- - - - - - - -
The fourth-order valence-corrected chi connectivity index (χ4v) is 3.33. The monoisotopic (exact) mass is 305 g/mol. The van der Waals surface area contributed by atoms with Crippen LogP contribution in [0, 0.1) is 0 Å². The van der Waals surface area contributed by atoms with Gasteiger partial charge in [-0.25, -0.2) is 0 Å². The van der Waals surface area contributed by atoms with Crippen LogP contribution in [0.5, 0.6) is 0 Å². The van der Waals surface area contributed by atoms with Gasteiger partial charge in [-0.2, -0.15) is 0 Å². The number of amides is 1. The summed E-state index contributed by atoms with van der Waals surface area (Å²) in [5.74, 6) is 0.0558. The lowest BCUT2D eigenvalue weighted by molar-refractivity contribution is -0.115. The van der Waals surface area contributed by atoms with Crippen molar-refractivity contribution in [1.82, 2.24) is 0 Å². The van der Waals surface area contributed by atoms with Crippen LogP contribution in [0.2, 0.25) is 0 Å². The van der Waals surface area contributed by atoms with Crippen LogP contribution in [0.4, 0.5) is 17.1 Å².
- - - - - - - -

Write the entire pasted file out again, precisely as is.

The fourth-order valence-corrected chi connectivity index (χ4v) is 3.33. The monoisotopic (exact) mass is 305 g/mol. The van der Waals surface area contributed by atoms with Crippen LogP contribution in [0, 0.1) is 0 Å². The van der Waals surface area contributed by atoms with Gasteiger partial charge in [-0.25, -0.2) is 0 Å². The van der Waals surface area contributed by atoms with Crippen LogP contribution in [0.5, 0.6) is 0 Å². The van der Waals surface area contributed by atoms with Gasteiger partial charge in [-0.2, -0.15) is 0 Å². The number of amides is 1. The summed E-state index contributed by atoms with van der Waals surface area (Å²) in [5.74, 6) is 0.0558. The lowest BCUT2D eigenvalue weighted by molar-refractivity contribution is -0.115. The van der Waals surface area contributed by atoms with Crippen molar-refractivity contribution in [1.82, 2.24) is 0 Å². The van der Waals surface area contributed by atoms with Crippen LogP contribution in [0.2, 0.25) is 0 Å². The van der Waals surface area contributed by atoms with Crippen LogP contribution in [0.4, 0.5) is 17.1 Å².